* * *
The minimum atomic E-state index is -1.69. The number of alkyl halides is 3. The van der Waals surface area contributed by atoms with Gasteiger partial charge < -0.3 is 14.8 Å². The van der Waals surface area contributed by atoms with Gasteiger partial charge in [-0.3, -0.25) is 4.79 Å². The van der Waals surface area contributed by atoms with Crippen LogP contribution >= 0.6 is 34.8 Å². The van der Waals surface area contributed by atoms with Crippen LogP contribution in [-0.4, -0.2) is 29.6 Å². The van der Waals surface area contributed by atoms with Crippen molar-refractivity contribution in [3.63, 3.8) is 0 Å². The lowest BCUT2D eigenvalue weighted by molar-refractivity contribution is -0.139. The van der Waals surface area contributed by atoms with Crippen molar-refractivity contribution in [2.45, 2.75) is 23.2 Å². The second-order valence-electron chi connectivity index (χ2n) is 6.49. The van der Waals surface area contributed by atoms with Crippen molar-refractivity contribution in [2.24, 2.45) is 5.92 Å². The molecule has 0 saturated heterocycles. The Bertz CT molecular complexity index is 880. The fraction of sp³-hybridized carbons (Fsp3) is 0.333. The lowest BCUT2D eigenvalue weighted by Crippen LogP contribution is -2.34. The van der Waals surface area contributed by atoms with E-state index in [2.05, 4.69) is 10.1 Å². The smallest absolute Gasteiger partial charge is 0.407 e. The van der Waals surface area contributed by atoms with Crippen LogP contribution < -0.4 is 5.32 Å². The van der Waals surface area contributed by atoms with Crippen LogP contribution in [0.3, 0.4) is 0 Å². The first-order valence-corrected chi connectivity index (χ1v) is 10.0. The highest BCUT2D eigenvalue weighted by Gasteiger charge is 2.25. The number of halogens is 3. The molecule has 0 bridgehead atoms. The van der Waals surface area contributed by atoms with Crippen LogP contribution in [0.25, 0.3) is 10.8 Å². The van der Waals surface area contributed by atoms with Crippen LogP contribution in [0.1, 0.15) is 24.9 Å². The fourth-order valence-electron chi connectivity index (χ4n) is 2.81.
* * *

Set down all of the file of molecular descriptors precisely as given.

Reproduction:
The minimum atomic E-state index is -1.69. The number of alkyl halides is 3. The van der Waals surface area contributed by atoms with Gasteiger partial charge < -0.3 is 14.8 Å². The van der Waals surface area contributed by atoms with Gasteiger partial charge in [-0.3, -0.25) is 4.79 Å². The van der Waals surface area contributed by atoms with Crippen LogP contribution >= 0.6 is 34.8 Å². The van der Waals surface area contributed by atoms with Crippen LogP contribution in [-0.4, -0.2) is 29.6 Å². The van der Waals surface area contributed by atoms with Crippen molar-refractivity contribution in [3.63, 3.8) is 0 Å². The lowest BCUT2D eigenvalue weighted by molar-refractivity contribution is -0.139. The van der Waals surface area contributed by atoms with Crippen molar-refractivity contribution in [2.45, 2.75) is 23.2 Å². The second-order valence-electron chi connectivity index (χ2n) is 6.49. The van der Waals surface area contributed by atoms with Crippen molar-refractivity contribution in [2.24, 2.45) is 5.92 Å². The molecule has 0 saturated heterocycles. The Bertz CT molecular complexity index is 880. The fraction of sp³-hybridized carbons (Fsp3) is 0.333. The lowest BCUT2D eigenvalue weighted by Crippen LogP contribution is -2.34. The van der Waals surface area contributed by atoms with E-state index in [2.05, 4.69) is 10.1 Å². The smallest absolute Gasteiger partial charge is 0.407 e. The van der Waals surface area contributed by atoms with Crippen LogP contribution < -0.4 is 5.32 Å². The van der Waals surface area contributed by atoms with Crippen LogP contribution in [0.3, 0.4) is 0 Å². The first-order valence-corrected chi connectivity index (χ1v) is 10.0. The highest BCUT2D eigenvalue weighted by Gasteiger charge is 2.25. The number of halogens is 3. The molecule has 0 bridgehead atoms. The van der Waals surface area contributed by atoms with Crippen LogP contribution in [0.25, 0.3) is 10.8 Å². The van der Waals surface area contributed by atoms with Crippen LogP contribution in [0.1, 0.15) is 24.9 Å². The fourth-order valence-electron chi connectivity index (χ4n) is 2.81.